Asean’s ‘landmark’ South China Sea deal may not mean it will all be plain sailing in future
Both sides welcomed the new code of conduct agreed between the bloc and Beijing but doubts remain about how effective it will be
The Philippines has concluded its chairmanship of the Association of Southeast Asian Nations (Asean) with a series of landmark agreements.
Of crucial importance, however, was the finalisation of the framework of a much-ballyhooed Asean-China Code of Conduct (COC) in the South China Sea. Both sides hailed it as a crucial milestone towards ensuring rule of law in the troubled waters.
After years of non-stop tensions among claimant states, this is undoubtedly the right step in the right direction. The challenge, however, is to make sure that the final COC will be negotiated expediently and has a consequential impact on the management and resolution of the decades-long disputes.
In its joint statement, Asean hailed the “adoption of the framework of the Code of Conduct for the South China Sea” as a crucial prerequisite for the “conclusion of a substantive and effective” final document.
The final stage of negotiations officially kicked off during the 20th Asean-China Summit on November 13, when Chinese Premier Li Keqiang met his Southeast Asian counterparts and discussed ways to “maintain peace, stability, freedom of navigation in” the disputed waters and the skies over them.
COC negotiations have created positive momentum towards confidence-building measures such as the successful testing of the Hotline to Manage Maritime Emergencies in the South China Sea among relevant foreign ministries.
The two sides are also hammering out the operationalisation of the Joint Statement on the Observance of the Code for Unplanned Encounters at Sea to avoid unwanted clashes in increasingly militarised areas as well as the high seas.
At the moment, the priority is to freeze the cycle of escalation in the contested waters in hopes of achieving commonly accepted rules of the road before definitively resolving the disputes.
Early next year, a technical team, or the so-called Working Group Meeting on the Implementation of the DOC, will meet in Vietnam to iron out the minute aspects and central provisions of the final COC.
The Philippines, which just passed on its chairmanship to Singapore, will take over as the Asean-China country coordinator. Thus, Manila will continue to have significant influence on the trajectory of diplomatic negotiations between the two sides.
Under President Rodrigo Duterte, the Philippines has prioritised improving bilateral economic ties with China in exchange for taking a softer approach to territorial disputes in the area.
After his meeting on November 11 with President Xi Jinping on the sidelines of the Asia Pacific Economic Cooperation Summit, the Philippine leader maintained that the South China Sea issue was “better left untouched”.
For Duterte, it’s important that both sides focus on a diplomatic resolution of the disputes via mechanisms such as the proposed COC, whatever shape it may take.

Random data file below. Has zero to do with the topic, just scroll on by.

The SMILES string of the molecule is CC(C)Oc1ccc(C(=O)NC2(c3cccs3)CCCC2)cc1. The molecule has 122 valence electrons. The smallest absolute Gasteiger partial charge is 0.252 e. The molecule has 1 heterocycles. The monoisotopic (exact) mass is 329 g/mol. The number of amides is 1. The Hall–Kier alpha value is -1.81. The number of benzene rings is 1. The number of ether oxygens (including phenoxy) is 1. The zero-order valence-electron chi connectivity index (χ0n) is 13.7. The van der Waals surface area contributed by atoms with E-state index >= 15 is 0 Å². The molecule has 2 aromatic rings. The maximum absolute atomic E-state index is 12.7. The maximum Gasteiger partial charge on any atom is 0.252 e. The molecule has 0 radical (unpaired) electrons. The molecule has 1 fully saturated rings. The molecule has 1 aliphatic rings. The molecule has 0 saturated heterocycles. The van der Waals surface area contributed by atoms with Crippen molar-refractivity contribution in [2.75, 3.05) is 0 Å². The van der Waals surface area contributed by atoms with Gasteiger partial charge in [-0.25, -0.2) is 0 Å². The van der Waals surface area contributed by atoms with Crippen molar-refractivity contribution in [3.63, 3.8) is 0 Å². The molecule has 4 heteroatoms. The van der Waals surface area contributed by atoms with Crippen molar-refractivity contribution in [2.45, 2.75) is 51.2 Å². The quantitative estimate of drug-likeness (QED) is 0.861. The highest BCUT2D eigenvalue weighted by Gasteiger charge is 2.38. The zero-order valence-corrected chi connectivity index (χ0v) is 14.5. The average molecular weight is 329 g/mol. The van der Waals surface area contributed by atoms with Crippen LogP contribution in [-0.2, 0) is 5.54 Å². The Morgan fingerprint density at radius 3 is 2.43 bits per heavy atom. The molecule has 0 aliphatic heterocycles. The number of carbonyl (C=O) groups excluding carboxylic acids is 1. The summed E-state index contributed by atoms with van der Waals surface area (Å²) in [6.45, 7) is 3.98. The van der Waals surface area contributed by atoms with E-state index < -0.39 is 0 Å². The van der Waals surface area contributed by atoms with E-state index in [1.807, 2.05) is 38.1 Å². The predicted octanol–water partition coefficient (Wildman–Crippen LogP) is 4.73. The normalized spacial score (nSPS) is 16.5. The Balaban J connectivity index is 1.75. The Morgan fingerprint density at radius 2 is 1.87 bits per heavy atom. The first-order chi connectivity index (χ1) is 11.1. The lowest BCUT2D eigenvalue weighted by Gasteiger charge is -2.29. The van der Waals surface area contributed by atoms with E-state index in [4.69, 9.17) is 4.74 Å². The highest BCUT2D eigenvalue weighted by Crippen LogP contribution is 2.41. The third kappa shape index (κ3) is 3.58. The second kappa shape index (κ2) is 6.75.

Yet, the devil is ultimately in the details. Fifteen years after the signing of the Declaration on the Conduct of Parties (DOC) in the South China Sea, the two sides have just managed to finalise the framework of a COC.
In fact, the concept of a COC was proposed as early as 1996 during the 29th Asean Ministerial Meeting in Jakarta. Back then, regional states called for a legally binding COC in the South China Sea, which would “lay the foundation for long-term stability in the area and foster understanding among claimant countries”.
More than two decades thereafter, it isn’t even clear if the final agreement will be legally binding or, similar to the DOC, end up as a fundamentally normative document.
China has insisted on including there is “no major outside interference” in the situation and it is unclear whether Beijing is also demanding that Asean states stop any security cooperation with the US or Japan in the area.
The outline of the COC’s framework excludes the possibility that the final document could be used as “an instrument to settle territorial disputes or maritime delimitation issues.” Instead of binding laws, it proposes a “rules-based framework” anchored by “a set of norms”, which will govern the conduct of and cooperation among claimant states.
Thus, the question that arises is whether the COC will carry any added value, since the DOC already represents a clear set of norms governing the conduct of disputing parties.
Meanwhile, critics claim that China is using the COC negotiations as a diplomatic cover for its massive reclamation activities and militarisation of the disputes on the ground.
Moreover, critics claim, the COC could be used to effectively bury the Philippines’ landmark arbitration award against China by promoting an alternative set of rules and principles for addressing the disputes.
The reality, however, is that Asean claimant states have little choice but to place their faith in dialogue and negotiations.
After all, few have the willingness or capacity to confront Beijing, which has offered massive economic carrots to its southern neighbours. For a growing number of regional states, peace should be preserved at all costs, and the COC negotiations are one way of accomplishing that.
Richard Heydarian is a Manila-based academic and author of Rise of Duterte: A Populist Revolt against Elite Democracy